1. This appeal No. 172 of 1924 is against the final decree passed in partition suit. The points urged by Mr. Seshagiri Sastri for the appellants are that the Commissioner was not justified under the warrant of commission to award to the plaintiff a sum of Rs. 1,400 against defendants 1 and 2, and that he was not justified, in dividing the trees in such a way as to inconvenience defendants 1 to 3.
2. After the passing of the preliminary decree a Commissioner was appointed to divide the properties between plaintiffs 1 and 2 and defendants 1 to 3. The Commissioner divided the properties, and with regard to houses which are items 1 and 2 in Schedule C (1) he said:
As the defendants' houses are good ones, as the plaintiff's house has to be built anew, defendant 2 shall pay Rs. 1,000 and defendant 1 Rs. 400 to plaintiff 2.
3. This observation of the Commissioner, Mr. Seshagiri Sastri contends, amounts to an award which he was not authorised So make under Order 26, Rule 14, Civil P.C. The first para. 14 (1) is:
The Commissioner...if authorised thereto by the said order, award sums to be paid for the purpose of equalising the value of the shares.
4. We do not think that the Commissioner in this case made an award between the parties but only made a recommendation to the Court that that would be the proper way in which the values could be equalised. It is urged that the Commissioner took no evidence, did not examine witnesses as to the value of the houses and overlooked the valuation given in the plaint. There is no evidence as to what the Commissioner did. It is not likely that the Commissioner would not have made enquiries as to the value of the houses and we may take it that he made a fair estimate of the value of the houses before making the recommendation. Defendants 1 and 2 did not choose to file objections to the Commissioner's reports before the Subordinate Judge but contented themselves by not appearing at all before the Court. The Subordinate Judge on the materials before him was justified in passing a decree as recommended by the Commissioner. We hold that the Commissioner did not assume any jurisdiction which was not given him by the warrant. He only made a recommendation which in the circumstances of the case, the Subordinate Judge found to be a satisfactory solution of the position. When a party does not object to the Commissioner's report in the lower Court, he is not entitled to come up to this Court and object to the recommendations made by the Commissioner. No doubt this Court is not precluded from considering whether the Commissioner acted within his jurisdiction or not. But that would not justify a party who does not choose to be present before the Commissioner and urge his objections before him and who does not file objections to the report of the Commissioner before the lower Court, to come up here and say that he was negligent and careless in the lower Court, and should be allowed to urge his objections which if he had done before the lower Courts the points in dispute could have been adjusted and settled in a satisfactory way by the lower Court. We think it is unnecessary to consider in this view the cases in Kankatala Chellamaiya v. P. Papayya 6 M.H.C.R. 36, and Ahmed v. Khasaji 6 M.H.C.R. 149. As we have said, we think this Court has power to go into the question whether the Commissioner's report was outside the scope of his warrant or within the scope of the warrant. But we find that what he said was only a recommendation and that was within the scope of his warrant.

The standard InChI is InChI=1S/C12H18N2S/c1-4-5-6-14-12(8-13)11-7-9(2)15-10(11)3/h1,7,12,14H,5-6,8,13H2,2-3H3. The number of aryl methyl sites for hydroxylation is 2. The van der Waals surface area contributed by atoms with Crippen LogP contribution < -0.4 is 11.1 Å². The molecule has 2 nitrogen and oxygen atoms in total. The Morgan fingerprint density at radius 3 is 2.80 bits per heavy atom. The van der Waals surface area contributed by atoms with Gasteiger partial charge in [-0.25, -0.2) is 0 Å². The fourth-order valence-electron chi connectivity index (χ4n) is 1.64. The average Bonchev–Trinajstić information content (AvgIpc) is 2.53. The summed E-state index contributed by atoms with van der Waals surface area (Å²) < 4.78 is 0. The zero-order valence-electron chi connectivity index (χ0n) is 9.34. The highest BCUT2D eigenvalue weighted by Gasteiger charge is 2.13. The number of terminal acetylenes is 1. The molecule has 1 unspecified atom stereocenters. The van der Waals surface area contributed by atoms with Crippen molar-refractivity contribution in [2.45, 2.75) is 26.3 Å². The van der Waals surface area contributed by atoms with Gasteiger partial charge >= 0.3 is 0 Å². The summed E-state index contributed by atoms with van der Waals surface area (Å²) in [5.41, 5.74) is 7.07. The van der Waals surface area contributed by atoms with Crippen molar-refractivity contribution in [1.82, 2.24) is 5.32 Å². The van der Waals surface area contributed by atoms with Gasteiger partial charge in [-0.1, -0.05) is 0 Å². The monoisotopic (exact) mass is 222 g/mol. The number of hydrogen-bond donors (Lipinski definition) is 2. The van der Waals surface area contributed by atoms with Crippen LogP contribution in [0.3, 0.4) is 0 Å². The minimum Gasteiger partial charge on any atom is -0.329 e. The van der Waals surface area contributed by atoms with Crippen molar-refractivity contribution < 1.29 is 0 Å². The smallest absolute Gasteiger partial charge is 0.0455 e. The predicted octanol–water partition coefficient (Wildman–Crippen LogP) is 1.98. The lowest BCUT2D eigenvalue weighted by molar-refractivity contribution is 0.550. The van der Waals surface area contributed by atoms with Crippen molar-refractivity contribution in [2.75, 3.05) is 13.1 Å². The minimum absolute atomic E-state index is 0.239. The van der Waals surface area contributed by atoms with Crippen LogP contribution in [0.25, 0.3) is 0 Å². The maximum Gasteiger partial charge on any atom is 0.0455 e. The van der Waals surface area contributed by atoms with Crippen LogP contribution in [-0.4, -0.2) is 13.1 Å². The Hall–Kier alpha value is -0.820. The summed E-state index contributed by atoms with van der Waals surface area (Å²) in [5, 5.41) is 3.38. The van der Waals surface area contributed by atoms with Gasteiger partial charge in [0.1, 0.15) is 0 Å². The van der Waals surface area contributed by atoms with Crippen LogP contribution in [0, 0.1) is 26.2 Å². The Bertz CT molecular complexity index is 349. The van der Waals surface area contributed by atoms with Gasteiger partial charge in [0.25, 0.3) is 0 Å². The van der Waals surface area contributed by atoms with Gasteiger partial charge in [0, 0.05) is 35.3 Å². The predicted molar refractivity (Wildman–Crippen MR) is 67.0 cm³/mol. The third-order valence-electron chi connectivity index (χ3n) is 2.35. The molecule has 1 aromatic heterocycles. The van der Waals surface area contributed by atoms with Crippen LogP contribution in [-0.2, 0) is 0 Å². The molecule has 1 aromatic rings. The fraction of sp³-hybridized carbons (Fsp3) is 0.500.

5. As regards the question of trees, he did what the decree directed him to do. In the decree there is a direction that the trees should be divided equally. That is what he has done and if the defendants had any other suggestion to make, they should have made them in the lower Court. This Court is not in a position to do anything better than what the Commissioner has done. There is no other point in the appeal which fails and is dismissed with costs.
6. As regards C.M.A. Nos. 168 and 169 of 1924, the defendants have not shown any ground for setting aside the ex parte order. The order of the Subordinate Judge is correct and is dismissed with costs in one case.